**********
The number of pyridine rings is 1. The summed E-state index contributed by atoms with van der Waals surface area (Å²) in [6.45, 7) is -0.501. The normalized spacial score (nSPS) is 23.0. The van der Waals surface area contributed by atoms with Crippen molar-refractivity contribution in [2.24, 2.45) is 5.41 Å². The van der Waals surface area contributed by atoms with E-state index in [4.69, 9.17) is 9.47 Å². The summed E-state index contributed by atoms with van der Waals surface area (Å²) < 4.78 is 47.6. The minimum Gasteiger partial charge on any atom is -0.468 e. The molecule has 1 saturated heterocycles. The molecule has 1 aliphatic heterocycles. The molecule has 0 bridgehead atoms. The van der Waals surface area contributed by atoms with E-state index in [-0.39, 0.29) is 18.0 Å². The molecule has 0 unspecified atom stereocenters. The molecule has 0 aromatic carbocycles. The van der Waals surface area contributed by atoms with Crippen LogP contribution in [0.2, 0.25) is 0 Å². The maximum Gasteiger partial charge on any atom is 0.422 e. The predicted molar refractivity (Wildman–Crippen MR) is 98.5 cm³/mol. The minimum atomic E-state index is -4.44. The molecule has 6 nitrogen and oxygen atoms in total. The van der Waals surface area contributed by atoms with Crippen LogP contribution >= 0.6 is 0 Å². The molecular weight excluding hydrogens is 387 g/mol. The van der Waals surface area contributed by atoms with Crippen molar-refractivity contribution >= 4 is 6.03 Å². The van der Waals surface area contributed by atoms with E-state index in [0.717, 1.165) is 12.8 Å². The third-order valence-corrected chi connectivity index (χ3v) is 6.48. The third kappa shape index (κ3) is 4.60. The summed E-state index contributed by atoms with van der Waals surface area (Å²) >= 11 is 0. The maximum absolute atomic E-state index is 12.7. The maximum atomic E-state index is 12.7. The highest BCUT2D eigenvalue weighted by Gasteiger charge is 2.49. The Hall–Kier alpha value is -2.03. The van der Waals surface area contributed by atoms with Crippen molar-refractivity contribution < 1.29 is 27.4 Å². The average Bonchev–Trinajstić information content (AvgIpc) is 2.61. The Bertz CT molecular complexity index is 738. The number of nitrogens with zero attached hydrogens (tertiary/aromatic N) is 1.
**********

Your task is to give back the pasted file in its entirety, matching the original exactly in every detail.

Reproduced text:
The number of pyridine rings is 1. The summed E-state index contributed by atoms with van der Waals surface area (Å²) in [6.45, 7) is -0.501. The normalized spacial score (nSPS) is 23.0. The van der Waals surface area contributed by atoms with Crippen molar-refractivity contribution in [2.24, 2.45) is 5.41 Å². The van der Waals surface area contributed by atoms with E-state index in [4.69, 9.17) is 9.47 Å². The summed E-state index contributed by atoms with van der Waals surface area (Å²) < 4.78 is 47.6. The minimum Gasteiger partial charge on any atom is -0.468 e. The molecule has 1 saturated heterocycles. The molecule has 1 aliphatic heterocycles. The molecule has 0 bridgehead atoms. The van der Waals surface area contributed by atoms with E-state index in [-0.39, 0.29) is 18.0 Å². The molecule has 0 unspecified atom stereocenters. The molecule has 0 aromatic carbocycles. The van der Waals surface area contributed by atoms with Crippen LogP contribution in [0.2, 0.25) is 0 Å². The maximum Gasteiger partial charge on any atom is 0.422 e. The predicted molar refractivity (Wildman–Crippen MR) is 98.5 cm³/mol. The minimum atomic E-state index is -4.44. The molecule has 6 nitrogen and oxygen atoms in total. The van der Waals surface area contributed by atoms with Crippen LogP contribution >= 0.6 is 0 Å². The molecular weight excluding hydrogens is 387 g/mol. The van der Waals surface area contributed by atoms with Crippen molar-refractivity contribution >= 4 is 6.03 Å². The van der Waals surface area contributed by atoms with E-state index in [0.717, 1.165) is 12.8 Å². The third-order valence-corrected chi connectivity index (χ3v) is 6.48. The third kappa shape index (κ3) is 4.60. The summed E-state index contributed by atoms with van der Waals surface area (Å²) >= 11 is 0. The maximum absolute atomic E-state index is 12.7. The maximum atomic E-state index is 12.7. The highest BCUT2D eigenvalue weighted by Gasteiger charge is 2.49. The Hall–Kier alpha value is -2.03. The van der Waals surface area contributed by atoms with Crippen molar-refractivity contribution < 1.29 is 27.4 Å². The average Bonchev–Trinajstić information content (AvgIpc) is 2.61. The Bertz CT molecular complexity index is 738. The number of nitrogens with zero attached hydrogens (tertiary/aromatic N) is 1.